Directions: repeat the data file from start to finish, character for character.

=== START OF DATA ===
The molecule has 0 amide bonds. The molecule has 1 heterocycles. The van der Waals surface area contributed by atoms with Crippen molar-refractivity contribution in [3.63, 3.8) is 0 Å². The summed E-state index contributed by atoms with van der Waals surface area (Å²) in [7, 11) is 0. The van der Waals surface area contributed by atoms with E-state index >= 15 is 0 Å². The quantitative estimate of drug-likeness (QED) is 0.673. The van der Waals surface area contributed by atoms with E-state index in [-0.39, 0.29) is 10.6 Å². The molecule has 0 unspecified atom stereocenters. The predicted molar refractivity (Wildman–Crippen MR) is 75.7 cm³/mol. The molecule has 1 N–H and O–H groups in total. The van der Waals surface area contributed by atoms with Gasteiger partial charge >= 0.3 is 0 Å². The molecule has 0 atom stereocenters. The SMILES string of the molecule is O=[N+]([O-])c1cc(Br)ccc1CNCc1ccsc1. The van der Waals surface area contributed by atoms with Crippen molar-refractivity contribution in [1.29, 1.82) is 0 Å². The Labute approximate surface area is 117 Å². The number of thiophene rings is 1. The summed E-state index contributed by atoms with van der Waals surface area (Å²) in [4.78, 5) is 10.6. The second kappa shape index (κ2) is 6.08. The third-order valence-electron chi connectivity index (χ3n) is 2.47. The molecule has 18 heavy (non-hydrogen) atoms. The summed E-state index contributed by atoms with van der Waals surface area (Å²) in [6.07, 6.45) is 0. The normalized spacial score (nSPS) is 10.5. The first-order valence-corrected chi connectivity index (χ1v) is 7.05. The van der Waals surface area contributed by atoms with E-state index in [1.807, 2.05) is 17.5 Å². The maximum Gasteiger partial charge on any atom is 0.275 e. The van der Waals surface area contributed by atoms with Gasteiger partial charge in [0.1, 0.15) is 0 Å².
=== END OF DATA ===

The molecule has 0 amide bonds. The molecule has 1 heterocycles. The van der Waals surface area contributed by atoms with Crippen molar-refractivity contribution in [3.63, 3.8) is 0 Å². The summed E-state index contributed by atoms with van der Waals surface area (Å²) in [7, 11) is 0. The van der Waals surface area contributed by atoms with E-state index >= 15 is 0 Å². The quantitative estimate of drug-likeness (QED) is 0.673. The van der Waals surface area contributed by atoms with E-state index in [-0.39, 0.29) is 10.6 Å². The molecule has 0 unspecified atom stereocenters. The predicted molar refractivity (Wildman–Crippen MR) is 75.7 cm³/mol. The molecule has 1 N–H and O–H groups in total. The van der Waals surface area contributed by atoms with Gasteiger partial charge >= 0.3 is 0 Å². The molecule has 0 atom stereocenters. The SMILES string of the molecule is O=[N+]([O-])c1cc(Br)ccc1CNCc1ccsc1. The van der Waals surface area contributed by atoms with Crippen molar-refractivity contribution in [1.29, 1.82) is 0 Å². The Labute approximate surface area is 117 Å². The number of thiophene rings is 1. The summed E-state index contributed by atoms with van der Waals surface area (Å²) in [4.78, 5) is 10.6. The second kappa shape index (κ2) is 6.08. The third-order valence-electron chi connectivity index (χ3n) is 2.47. The molecule has 18 heavy (non-hydrogen) atoms. The summed E-state index contributed by atoms with van der Waals surface area (Å²) in [6.07, 6.45) is 0. The normalized spacial score (nSPS) is 10.5. The first-order valence-corrected chi connectivity index (χ1v) is 7.05. The van der Waals surface area contributed by atoms with E-state index in [1.807, 2.05) is 17.5 Å². The maximum Gasteiger partial charge on any atom is 0.275 e. The van der Waals surface area contributed by atoms with Gasteiger partial charge in [0.1, 0.15) is 0 Å².